Olof Palme Murder Solved

Reopened October 2019 - includes archived threads from pre-2019

Olof Palme Murder Solved

Postby toucana on June 10th, 2020, 5:46 am 


Swedish prosecutors announced today that they have identiified the man who shot former Swedish prime minister Olof Palme in 1986, ending years of mystery.


According to lead investigator Krister Petersson who spoke at a news conference today, the killer was a conservative extremist called Stig Engström who killed himself in 2000. He was already well known to investigators and authors who have studied the killing of Olof Palme as the “Skandia Man” because of his employment at the premises of an insurance company of that name near the site of the murder.

Olof Palme 59 was a Social Democrat politician who was serving a second term as Sweden’s prime minister having been re-elected in 1982. On the evening of Friday 28 February, Olof Palme and his wife Lisbet made a late decision to meet up with their son Mãrten and his girlfriend to watch a film at the Grand Cinema in central Stockholm. Because the PM had already dismissed his personal detail for the day, the couple had no bodyguards.

Olof Palme and his wife were attacked as they walked home from the cinema. According to Lisbet Palme who was also injured in the attack, a lone gunman shot Olof Palme in the back at 23.21 (CET) as they walked past the corner of Sveavägen and Tunnnelgaten, one of the busiest thoroughfares in central Stockholm. Palme was taken to hospital but died there shortly afterwards.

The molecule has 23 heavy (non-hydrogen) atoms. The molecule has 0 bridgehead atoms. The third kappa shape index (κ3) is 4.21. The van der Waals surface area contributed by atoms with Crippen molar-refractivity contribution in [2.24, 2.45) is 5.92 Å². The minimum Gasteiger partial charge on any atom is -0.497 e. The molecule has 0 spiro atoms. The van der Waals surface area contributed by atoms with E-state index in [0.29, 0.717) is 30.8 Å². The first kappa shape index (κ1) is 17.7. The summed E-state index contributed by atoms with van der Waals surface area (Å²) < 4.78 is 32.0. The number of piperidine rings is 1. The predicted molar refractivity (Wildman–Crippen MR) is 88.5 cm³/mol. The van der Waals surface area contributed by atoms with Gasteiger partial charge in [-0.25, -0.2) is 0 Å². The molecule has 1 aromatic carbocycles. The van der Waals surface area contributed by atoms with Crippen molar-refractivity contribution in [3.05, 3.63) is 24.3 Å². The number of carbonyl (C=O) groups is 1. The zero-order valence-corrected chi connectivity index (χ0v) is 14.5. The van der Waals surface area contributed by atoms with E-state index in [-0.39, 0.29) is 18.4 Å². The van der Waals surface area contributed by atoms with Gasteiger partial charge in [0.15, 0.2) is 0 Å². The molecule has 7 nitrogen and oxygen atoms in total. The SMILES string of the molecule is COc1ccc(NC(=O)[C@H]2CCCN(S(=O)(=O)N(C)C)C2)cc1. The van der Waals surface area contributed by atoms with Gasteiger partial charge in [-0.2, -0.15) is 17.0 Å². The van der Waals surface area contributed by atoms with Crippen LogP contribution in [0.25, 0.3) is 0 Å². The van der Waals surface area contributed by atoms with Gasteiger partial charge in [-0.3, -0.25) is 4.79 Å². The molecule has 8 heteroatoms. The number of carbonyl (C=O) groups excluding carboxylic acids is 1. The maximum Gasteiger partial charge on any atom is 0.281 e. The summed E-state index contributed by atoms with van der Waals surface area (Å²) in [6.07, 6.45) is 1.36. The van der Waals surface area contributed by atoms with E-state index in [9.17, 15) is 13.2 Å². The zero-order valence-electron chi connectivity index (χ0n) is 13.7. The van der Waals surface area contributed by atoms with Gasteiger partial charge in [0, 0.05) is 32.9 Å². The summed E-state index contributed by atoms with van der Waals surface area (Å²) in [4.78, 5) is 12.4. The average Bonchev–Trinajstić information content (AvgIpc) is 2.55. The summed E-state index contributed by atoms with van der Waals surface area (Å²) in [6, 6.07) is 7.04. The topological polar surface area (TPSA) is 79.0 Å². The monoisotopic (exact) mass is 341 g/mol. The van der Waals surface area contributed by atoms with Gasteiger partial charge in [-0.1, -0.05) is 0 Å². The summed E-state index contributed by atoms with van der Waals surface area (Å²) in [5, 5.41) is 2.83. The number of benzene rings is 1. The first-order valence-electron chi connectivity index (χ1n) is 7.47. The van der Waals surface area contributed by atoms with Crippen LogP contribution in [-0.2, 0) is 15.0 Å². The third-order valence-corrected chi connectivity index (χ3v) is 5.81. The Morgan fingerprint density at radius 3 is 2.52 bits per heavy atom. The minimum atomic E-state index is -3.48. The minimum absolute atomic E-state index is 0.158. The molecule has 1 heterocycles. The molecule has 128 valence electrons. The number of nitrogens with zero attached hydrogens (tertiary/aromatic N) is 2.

In spite of a massive manhunt, Swedish police made no arrests until almost three years later in 1988 when a petty criminal called Christer Pettersson was charged and convicted of the crime in 1989. This conviction was however overturned on appeal just a year later in 1990 because of discepancies in testimony, and a lack of key evidence including the .357 magnum revolver believed to have been used in the killing. Pettersson died in 2004 having been formally exonerated of any involvement.

The unsolved murder of Palme had led to many conspiracy theories over the years. One popular theory was that South African intelligence agents had organised the murder because of Palme’s support for the ANC. Another theory was that Palme’s work at the UN against arms trafficking might have exposed a kickback scandal involving an arms deal between the Bofors gun company and the Indian government. A third theory was that Palme had been killed on the orders of Saddam Hussein because Palme had been a UN special envoy tasked with ending a bitter war between Iraq and Iran, and was thought to be favouring the latter.
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